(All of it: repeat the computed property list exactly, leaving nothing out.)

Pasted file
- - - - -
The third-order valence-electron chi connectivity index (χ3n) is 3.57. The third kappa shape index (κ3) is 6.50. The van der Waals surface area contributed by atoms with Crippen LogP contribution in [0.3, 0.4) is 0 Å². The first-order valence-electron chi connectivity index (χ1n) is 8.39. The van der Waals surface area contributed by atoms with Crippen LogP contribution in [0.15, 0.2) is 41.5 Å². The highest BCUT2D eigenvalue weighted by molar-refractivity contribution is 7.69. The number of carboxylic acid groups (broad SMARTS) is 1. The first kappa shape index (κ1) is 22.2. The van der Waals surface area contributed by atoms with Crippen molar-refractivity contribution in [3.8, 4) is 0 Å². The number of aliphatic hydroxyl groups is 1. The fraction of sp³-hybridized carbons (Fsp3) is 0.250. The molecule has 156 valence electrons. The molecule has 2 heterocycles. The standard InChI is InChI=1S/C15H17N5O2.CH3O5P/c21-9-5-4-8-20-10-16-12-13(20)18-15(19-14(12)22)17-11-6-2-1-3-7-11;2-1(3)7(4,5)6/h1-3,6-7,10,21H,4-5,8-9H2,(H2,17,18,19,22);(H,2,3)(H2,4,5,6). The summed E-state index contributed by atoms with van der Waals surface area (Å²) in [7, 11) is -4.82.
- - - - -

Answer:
The third-order valence-electron chi connectivity index (χ3n) is 3.57. The third kappa shape index (κ3) is 6.50. The van der Waals surface area contributed by atoms with Crippen LogP contribution in [0.3, 0.4) is 0 Å². The first-order valence-electron chi connectivity index (χ1n) is 8.39. The van der Waals surface area contributed by atoms with Crippen LogP contribution in [0.15, 0.2) is 41.5 Å². The highest BCUT2D eigenvalue weighted by molar-refractivity contribution is 7.69. The number of carboxylic acid groups (broad SMARTS) is 1. The first kappa shape index (κ1) is 22.2. The van der Waals surface area contributed by atoms with Crippen molar-refractivity contribution in [3.8, 4) is 0 Å². The number of aliphatic hydroxyl groups is 1. The fraction of sp³-hybridized carbons (Fsp3) is 0.250. The molecule has 156 valence electrons. The molecule has 2 heterocycles. The standard InChI is InChI=1S/C15H17N5O2.CH3O5P/c21-9-5-4-8-20-10-16-12-13(20)18-15(19-14(12)22)17-11-6-2-1-3-7-11;2-1(3)7(4,5)6/h1-3,6-7,10,21H,4-5,8-9H2,(H2,17,18,19,22);(H,2,3)(H2,4,5,6). The summed E-state index contributed by atoms with van der Waals surface area (Å²) in [7, 11) is -4.82.